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Suffering Teachers Can't Be Good Teachers

It's time to talk--again--about this myth that teachers need to run themselves ragged for the pure and holy aim of helping The Children learn. The cherished legend of the teacher who devotes 24/7 to being accessible to her students, never taking time to refresh her own intellect or spirit. The martyr.

Teaching is not, and should not be, missionary work, rescuing children from their otherwise pre-determined fate as illiterate and ignorant. Teaching should not be construed as heroically saving one life at a time, under dangerous and distasteful conditions.

When our brave colleagues in West Virginia, Oklahoma and Arizona post pictures of their embarrassing pay stubs, late-night second jobs and disgusting faculty bathrooms, we need to pay attention. As Peter Greene writes, in a don't-miss piece on teachers striking:

Teachers strike because they are out of options. They strike because the other side won't negotiate in good faith. They strike because they feel dismissed and disrespected. They strike because their work conditions have become awful, with no relief in sight. They strike because they feel the future of their profession and their school are in peril. They strike because they can't think of any other way to make things better.

Teacher walkouts are the ultimate outcome of wringing every drop of energy, patience and creative juice out of a well-meaning workforce.

Ideally, teaching is fully professional work, involving a researched knowledge base, careful training and field preparation, induction and mentoring protocols and the rewards of collegial sharing and personal growth, in addition to the satisfaction of knowing one is shaping the nation's future citizens. An adequate salary and benefit package would help, too.

Without all of these in place, we can't expect high-quality candidates to be attracted to teaching, even in highly desirable states and cities. Which makes policy initiatives like Arizona's decision to eliminate the need for teacher training, licensure and certification incomprehensible. Not only will real children be harmed by untrained teachers, the fully qualified teachers already in the building will be forced to picked up the slack created by clueless educators trying to find their way.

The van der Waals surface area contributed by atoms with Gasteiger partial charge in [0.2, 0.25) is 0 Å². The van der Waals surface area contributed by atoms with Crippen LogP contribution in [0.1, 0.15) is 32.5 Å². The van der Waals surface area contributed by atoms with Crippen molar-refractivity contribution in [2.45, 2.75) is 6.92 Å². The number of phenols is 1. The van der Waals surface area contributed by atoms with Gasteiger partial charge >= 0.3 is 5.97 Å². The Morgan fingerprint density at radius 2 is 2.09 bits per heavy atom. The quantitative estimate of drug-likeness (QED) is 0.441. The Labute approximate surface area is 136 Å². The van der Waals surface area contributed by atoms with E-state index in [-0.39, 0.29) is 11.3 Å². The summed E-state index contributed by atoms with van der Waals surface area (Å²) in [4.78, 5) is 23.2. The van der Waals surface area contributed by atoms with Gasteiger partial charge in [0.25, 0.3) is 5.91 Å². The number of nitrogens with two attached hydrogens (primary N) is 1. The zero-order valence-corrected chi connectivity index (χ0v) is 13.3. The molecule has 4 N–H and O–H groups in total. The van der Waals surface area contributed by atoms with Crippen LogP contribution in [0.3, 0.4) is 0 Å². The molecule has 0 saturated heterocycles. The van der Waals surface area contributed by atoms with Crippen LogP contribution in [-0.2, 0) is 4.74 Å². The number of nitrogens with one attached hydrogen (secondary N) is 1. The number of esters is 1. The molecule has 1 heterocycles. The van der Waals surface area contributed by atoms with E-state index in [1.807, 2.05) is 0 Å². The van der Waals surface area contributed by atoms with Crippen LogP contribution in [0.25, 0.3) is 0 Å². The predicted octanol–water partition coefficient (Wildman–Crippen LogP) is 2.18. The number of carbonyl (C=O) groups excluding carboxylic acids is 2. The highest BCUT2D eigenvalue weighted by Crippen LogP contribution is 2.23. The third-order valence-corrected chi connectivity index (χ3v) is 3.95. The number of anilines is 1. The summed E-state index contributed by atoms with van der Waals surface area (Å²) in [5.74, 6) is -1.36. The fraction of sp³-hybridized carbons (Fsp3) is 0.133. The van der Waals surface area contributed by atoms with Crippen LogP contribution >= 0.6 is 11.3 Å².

The teachers who are raising their voices and taking employment risks right now are saying, loud and clear, that they are unable to do their best work FOR OUR CHILDREN. They have persisted, and adapted, scrimped and scrounged and worked around barriers for the cause of giving kids a good education. But they can't do it anymore.

We don't need edu-pundits like Rick Hess getting sniffy, saying that Oklahoma's walkout 'is quickly becoming detached from efforts to ensure that dollars are spent responsibly' and that 'managerial discipline' needs to be imposed. If anyone's been responsible and disciplined (not to mention persevering and faithful), it's OK teachers.

And we especially don't need articles like this one, from Education Post (the Sinclair News of education journalism), which advises teachers in unheated Baltimore classrooms to just buck up and teach. The author, Lynnea Cornish, claims that she taught in both unheated and overheated classrooms, relying on thermal underwear and Uggs or ice pops to make things bearable.
Cornish's core message seems to be: If I could do it, you can, too, you whiny malcontents. (No advice for the children who come to school without boots and mittens, by the way.)

I doubt if there's a teacher in America who doesn't have at least a half-dozen stories about teaching with no heat/air-conditioning, no materials, inadequate supplies or desks, filthy unhygienic classrooms, way too many children and zero guidance from school leaders. For some of us, these conditions are temporary. For others, they're the norm.

What's happening now is an unmistakable call: Suffering teachers need help to do a better job for the children entrusted to their care.   

Want better schools? Pay attention.

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